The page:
Dual-Scale Porosity Alumina Structures Using Ceramic/Camphene Suspensions Containing Polymer Microspheres

Hyun Lee, Jong Won Jeon, Young Hag Koh, Hyoun Ee Kim

Research output: Contribution to journalArticlepeer-review

1 Citation (Scopus)

Abstract

This study demonstrates the utility of thermo-regulated phase separable alumina/camphene suspensions containing poly(methyl methacrylate) (PMMA) microspheres as porogens for the pro-duction of multi-scale porosity structures. The homogeneous suspension prepared at 60 C could undergo phase separation during freezing at room temperature. This process resulted in the 3D net-works of camphene crystals and alumina walls containing PMMA microspheres. As a consequence, relatively large dendritic pores with several tens of microns size could be created as the replica of frozen camphene crystals. In addition, after the removal of PMMA microspheres via heat-treatment, micron-sized small spherical pores could be generated in alumina walls. As the PMMA content with respect to the alumina content increased from 0 vol% to 40 vol%, while the camphene content in the suspensions was kept constant (70 vol%), the overall porosity increased from 45.7 ± 0.5 vol% to 71.4 ± 0.5 vol%. This increase in porosity is attributed to an increase in the fraction of spherical pores in the alumina walls. Thus, compressive strength decreased from 153 ± 18.3 MPa to 33 ± 7.2 MPa. In addition, multi-scale porosity alumina objects with a honeycomb structure comprising periodic hexagonal macrochannels surrounded by dual-scale porosity walls were constructed using a 3D plotting technique.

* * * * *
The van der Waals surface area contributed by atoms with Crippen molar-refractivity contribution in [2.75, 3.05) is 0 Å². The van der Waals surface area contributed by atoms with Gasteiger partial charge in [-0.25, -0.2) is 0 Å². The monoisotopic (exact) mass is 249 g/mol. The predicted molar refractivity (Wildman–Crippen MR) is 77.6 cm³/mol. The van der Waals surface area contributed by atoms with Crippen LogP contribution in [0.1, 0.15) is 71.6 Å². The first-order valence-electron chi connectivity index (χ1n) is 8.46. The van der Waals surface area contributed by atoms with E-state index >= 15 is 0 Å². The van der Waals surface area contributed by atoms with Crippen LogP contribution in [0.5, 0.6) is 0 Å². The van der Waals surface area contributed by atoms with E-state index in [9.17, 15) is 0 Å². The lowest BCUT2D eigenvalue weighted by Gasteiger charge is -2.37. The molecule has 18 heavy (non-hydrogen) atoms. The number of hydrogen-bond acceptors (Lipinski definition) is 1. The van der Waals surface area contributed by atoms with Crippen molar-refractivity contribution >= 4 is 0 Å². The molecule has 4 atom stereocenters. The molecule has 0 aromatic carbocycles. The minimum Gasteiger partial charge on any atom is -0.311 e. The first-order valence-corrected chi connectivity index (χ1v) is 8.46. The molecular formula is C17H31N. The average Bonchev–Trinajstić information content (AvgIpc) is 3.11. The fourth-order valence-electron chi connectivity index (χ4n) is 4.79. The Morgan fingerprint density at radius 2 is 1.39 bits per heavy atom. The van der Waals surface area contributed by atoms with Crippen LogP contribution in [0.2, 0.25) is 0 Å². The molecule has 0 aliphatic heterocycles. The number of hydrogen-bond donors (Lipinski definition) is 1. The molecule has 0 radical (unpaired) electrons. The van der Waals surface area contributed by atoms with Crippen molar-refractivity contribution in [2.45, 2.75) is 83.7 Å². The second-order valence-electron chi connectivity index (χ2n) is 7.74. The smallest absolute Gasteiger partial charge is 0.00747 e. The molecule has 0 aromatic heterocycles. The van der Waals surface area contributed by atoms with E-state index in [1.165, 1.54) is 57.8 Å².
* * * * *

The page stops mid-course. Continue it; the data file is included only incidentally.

Original languageEnglish
Article number3875
JournalMaterials
Volume15
Issue number11
DOIs
Publication statusPublished - 2022 Jun 1

Bibliographical note

Funding Information:
Funding: This research was funded by supported by a Korea University Grant by Korea Unversity.

Publisher Copyright:
© 2022 by the authors. Licensee MDPI, Basel, Switzerland.

Keywords

  • freeze casting
  • multi-scale porous ceramic
  • porogen
  • sacrificial templates

ASJC Scopus subject areas

  • General Materials Science
  • Condensed Matter Physics

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